In Conversation with…. Barbara Crowther

In conversation with… is a series of blog posts where I’ll be talking to inspirational people working in the world of food policy.  

Today’s in conversation with features Barbara Crowther.

Barbara serves as the Campaign Manager for the Children’s Food Campaign at Sustain, an organisation dedicated to advocating for better food practice and policies.

As a passionate advocate for children’s rights to healthy and nutritious food, Barbara has been instrumental in driving initiatives that aim to improve the quality of school food and create a supportive food environment for children’s health and happiness.

Barbara is a core member of an Impact on Urban Health-funded early years nutrition advocacy group which I lead. The group focuses on ensuring that young children have access to the nutritious food they need for healthy development.

Barbara! It’s a busy month in the run-up to the election, so let’s start with a big question: What are the three children’s health policies you want to see implemented in the first 100 days of government from July 4th? 

Hey Dayna, talk about jumping straight in at the deep end of health policy! We’ve been busy tracking all the manifesto pledges in our Sustain election hub!  

Firstly, the new government must immediately act to keep the food advertising and promotions regulations on track for implementation in October 2025. There’s a technical consultation response and some guidance that need to be sorted urgently – most of the parties have said they’re committed to restricting junk food advertising, and of course we want them to go further on this in the longer term.  

Secondly, school food – the first 100 days must acknowledge the ongoing scandal of the £7,400 eligibility threshold for free meals, which excludes 900,000 children in poverty in England alone. The last government just said no, no, no to every appeal since the pandemic. If the new government is serious about child health and child poverty, then it must say ‘no’ to perpetuating this barbaric means-tested system, and ‘yes’ to healthy school food for all. The first spending review is the big opportunity to take the first step on that journey.  

Thirdly, more regulation incentivising companies to change their recipes to make them healthier. We’ve seen how well the Soft Drinks Industry Levy has done that, and it’s time to build on it now – it would be great to see a signal from the Treasury that they are actively exploring options, such as launching a new evidence review.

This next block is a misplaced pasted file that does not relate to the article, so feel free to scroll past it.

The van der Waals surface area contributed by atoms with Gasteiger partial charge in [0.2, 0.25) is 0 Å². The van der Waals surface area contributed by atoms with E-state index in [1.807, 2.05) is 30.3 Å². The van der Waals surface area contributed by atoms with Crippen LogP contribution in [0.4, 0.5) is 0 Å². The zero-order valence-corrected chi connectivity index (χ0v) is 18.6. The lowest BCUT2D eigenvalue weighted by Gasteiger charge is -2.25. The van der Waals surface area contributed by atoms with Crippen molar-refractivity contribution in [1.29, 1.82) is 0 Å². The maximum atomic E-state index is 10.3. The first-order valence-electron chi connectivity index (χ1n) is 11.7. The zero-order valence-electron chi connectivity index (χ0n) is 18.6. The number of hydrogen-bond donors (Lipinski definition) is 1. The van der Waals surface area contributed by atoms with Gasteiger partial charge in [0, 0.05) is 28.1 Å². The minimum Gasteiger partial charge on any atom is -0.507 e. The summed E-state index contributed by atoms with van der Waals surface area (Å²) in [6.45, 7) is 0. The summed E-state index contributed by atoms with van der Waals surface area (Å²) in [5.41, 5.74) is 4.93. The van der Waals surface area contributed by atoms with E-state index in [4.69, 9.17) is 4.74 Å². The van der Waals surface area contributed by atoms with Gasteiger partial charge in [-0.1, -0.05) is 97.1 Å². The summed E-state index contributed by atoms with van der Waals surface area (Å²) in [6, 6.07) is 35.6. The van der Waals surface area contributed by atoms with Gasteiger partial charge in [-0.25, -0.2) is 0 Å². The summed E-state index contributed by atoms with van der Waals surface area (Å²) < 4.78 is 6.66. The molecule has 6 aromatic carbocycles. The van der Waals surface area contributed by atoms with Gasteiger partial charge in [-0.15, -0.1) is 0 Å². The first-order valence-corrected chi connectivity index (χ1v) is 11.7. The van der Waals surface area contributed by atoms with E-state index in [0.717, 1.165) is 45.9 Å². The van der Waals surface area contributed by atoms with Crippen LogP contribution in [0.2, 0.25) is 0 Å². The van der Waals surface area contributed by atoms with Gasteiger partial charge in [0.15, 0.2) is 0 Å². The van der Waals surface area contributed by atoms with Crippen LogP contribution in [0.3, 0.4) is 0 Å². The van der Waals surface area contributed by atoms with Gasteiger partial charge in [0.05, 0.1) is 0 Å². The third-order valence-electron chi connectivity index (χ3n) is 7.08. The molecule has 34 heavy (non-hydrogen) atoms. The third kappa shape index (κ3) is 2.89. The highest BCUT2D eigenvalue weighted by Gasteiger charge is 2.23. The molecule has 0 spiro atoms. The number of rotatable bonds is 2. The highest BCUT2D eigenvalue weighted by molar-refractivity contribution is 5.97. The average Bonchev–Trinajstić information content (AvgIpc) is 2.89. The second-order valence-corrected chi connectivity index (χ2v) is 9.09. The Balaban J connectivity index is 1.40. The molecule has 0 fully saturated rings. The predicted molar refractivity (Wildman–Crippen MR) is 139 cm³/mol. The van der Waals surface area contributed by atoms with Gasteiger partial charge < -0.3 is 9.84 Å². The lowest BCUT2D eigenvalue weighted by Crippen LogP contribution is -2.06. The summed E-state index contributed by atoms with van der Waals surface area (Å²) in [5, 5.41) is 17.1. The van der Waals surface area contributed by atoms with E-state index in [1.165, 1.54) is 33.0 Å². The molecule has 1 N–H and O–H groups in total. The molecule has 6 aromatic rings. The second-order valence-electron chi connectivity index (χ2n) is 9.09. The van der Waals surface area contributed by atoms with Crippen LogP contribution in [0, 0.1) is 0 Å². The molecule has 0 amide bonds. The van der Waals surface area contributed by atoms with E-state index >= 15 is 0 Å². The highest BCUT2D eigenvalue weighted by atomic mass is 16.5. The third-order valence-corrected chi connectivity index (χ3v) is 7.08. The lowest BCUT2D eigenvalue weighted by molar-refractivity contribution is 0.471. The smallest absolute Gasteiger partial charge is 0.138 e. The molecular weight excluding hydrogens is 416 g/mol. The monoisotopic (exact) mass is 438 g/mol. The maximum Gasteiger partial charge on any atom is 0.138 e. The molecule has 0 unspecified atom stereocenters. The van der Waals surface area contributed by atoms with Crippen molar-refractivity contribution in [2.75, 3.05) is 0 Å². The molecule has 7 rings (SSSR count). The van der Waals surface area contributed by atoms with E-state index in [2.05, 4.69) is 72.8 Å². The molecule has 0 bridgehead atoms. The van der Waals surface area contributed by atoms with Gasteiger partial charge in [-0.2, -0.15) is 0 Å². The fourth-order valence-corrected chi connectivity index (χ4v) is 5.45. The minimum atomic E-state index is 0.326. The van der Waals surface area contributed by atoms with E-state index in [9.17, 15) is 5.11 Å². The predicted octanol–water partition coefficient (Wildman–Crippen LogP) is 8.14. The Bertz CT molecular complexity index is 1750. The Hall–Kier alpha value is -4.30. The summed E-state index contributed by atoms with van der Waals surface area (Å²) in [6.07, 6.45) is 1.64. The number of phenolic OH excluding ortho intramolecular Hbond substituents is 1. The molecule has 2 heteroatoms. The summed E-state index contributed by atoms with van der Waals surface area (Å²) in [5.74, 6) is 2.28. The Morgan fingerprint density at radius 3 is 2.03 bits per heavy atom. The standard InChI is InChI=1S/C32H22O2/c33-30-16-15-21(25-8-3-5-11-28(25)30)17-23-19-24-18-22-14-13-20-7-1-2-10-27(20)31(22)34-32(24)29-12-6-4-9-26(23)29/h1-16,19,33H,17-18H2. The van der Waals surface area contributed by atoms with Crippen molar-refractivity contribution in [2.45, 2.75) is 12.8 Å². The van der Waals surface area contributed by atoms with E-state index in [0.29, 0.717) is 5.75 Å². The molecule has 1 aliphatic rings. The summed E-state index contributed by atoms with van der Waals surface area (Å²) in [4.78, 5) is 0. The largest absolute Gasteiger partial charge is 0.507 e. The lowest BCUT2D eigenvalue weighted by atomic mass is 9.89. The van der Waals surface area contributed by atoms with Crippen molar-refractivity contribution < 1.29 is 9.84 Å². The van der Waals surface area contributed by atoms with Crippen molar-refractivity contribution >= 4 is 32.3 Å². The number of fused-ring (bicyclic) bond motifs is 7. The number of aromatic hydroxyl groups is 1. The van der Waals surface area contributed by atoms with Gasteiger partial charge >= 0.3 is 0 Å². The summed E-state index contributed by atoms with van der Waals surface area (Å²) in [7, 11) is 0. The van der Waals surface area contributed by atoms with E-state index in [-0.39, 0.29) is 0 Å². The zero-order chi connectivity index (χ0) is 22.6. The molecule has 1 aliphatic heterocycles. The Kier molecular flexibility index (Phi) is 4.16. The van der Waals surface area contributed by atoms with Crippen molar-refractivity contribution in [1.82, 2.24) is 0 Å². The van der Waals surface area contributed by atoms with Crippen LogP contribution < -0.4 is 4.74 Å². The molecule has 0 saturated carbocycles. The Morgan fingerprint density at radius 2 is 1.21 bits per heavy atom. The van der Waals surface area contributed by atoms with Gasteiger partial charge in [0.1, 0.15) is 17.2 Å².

Can I be cheeky and add a fourth? If Labour win, they’ve pledged to ban energy drinks sales to under-16s, so let’s get that one moving in the first 100 days too!  

Can you say more about your Recipe for Change campaign? 

Yes, we’re very excited to now have over 45 organisations in the Recipe for Change coalition, which is steered jointly by Sustain, Food Foundation, Obesity Health Alliance, British Heart Foundation and Action on Sugar, and happy to welcome more partners too! The idea is all about building on the success of the Soft Drinks Industry Levy, using fiscal levers with the food and drink industry to incentivise them to make healthier products, and remove salt and sugar from recipes.  

We’ve been working hard behind the scenes so far, collating evidence, working with some of the think tanks and academics. For example, an industry wide levy on salt and sugar could prevent up to 2 million cases of ill-health, including cardio-vascular disease, high blood pressure, type 2 diabetes, lung problems and some cancers. The National Food Strategy proposed that idea and we’re also looking at another option which might tax industry in relation to the next tier of really sugary or salty products like crisps, confectionery, cakes and biscuits, rather than every type of food and drink. As well as reducing sugar or salt levels, there’s the opportunity to raise millions or billions more in revenues that could fund investment in children’s health, such as healthy fruit and veg vouchers, school breakfasts, nursery food etc. We’re working with our coalition on the menu of programme options that might be funded by a new levy, especially listening to anti-poverty groups and young people.